Whether out exploring ponds and parks, or indoors creating with paper and crayons, we share an approach to home education that embraces the whole child and their interaction with the whole world.......
Sunday, March 1, 2009
Look What I Made!
As you can see, Virginia is very proud of her latest creation. The idea began when she saw in her coloring book several pictures of items used in everyday life. Food, clothes, musical instruments, jewelry- it was too much. She had to cut them out. But then she needed people to use them. She sat and thought a minute and then the proverbial light bulb appeared. The gingerbread cookie cutter would make the perfect stencil! She fished it out of the kitchen drawer and quickly traced and cut out a boy and girl. Then she glued a necklace and skirt onto the girl, and a guitar onto the boy. But where were they to live? A gingerbread house of course! She cut and glued, but began to get a little frustrated when the roof kept popping off, so I helped reinforce it a bit with some packaging tape. Then she needed something for the candy, because all gingerbread houses must have candy! What better use for that box of random beads and lite brite pegs? Voila!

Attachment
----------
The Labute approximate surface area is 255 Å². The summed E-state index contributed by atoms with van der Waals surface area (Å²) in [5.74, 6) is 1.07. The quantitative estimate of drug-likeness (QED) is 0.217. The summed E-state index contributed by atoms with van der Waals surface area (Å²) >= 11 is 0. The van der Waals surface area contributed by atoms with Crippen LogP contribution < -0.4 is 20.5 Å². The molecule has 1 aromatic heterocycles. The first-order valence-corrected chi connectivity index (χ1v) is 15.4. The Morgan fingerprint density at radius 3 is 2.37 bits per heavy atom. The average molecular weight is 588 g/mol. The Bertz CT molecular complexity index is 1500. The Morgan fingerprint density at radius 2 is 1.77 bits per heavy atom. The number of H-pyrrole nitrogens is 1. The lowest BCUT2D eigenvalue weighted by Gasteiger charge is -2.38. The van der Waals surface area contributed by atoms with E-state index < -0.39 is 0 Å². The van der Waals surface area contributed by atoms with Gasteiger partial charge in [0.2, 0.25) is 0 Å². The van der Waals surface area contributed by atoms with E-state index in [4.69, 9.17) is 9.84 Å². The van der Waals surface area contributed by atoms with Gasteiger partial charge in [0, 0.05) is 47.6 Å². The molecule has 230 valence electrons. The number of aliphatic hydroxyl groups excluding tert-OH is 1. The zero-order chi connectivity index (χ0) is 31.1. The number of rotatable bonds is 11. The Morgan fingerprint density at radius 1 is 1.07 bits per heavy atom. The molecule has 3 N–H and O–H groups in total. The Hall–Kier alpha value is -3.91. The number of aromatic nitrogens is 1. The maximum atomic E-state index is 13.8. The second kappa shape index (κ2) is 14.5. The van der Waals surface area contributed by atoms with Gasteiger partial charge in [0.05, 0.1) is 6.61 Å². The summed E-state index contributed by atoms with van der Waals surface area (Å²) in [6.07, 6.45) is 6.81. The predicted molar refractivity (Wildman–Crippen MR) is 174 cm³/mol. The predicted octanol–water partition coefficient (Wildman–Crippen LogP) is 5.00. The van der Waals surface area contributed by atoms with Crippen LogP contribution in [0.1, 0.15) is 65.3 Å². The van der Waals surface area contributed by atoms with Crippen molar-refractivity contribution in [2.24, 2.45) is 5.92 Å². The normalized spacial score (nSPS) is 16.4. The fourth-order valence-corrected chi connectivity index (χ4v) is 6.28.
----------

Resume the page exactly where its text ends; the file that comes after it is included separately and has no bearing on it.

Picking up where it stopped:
I think this was the first three dimensional thing Virginia has made with paper. The thought process, the problems to be solved, and the sheer thrill of the whole project were fascinating to behold. A milestone had been crossed in her mental development, and I am so glad I was there to see it.
The drive to create is, I think, one of the most basic human impulses. It makes us imitators of our Creator, and is a gift he has given us to be used for his and our mutual pleasure. It is what fuels our quest for knowledge, not the other way around. This, I think, is the most important principle in Luke's and my approach to homeschooling, or rather unschooling. We are simply here to aid our children's own journey, assist them to pursue their own individual gifts and callings. We are not here to force or shape them into any kind of mold by any institution of society, but to protect them from this kind of manipulation as best as we are able. And to show them by example and gentle instruction, and even our mistakes, the ways of Jesus as we go through the rhythms and changes of life.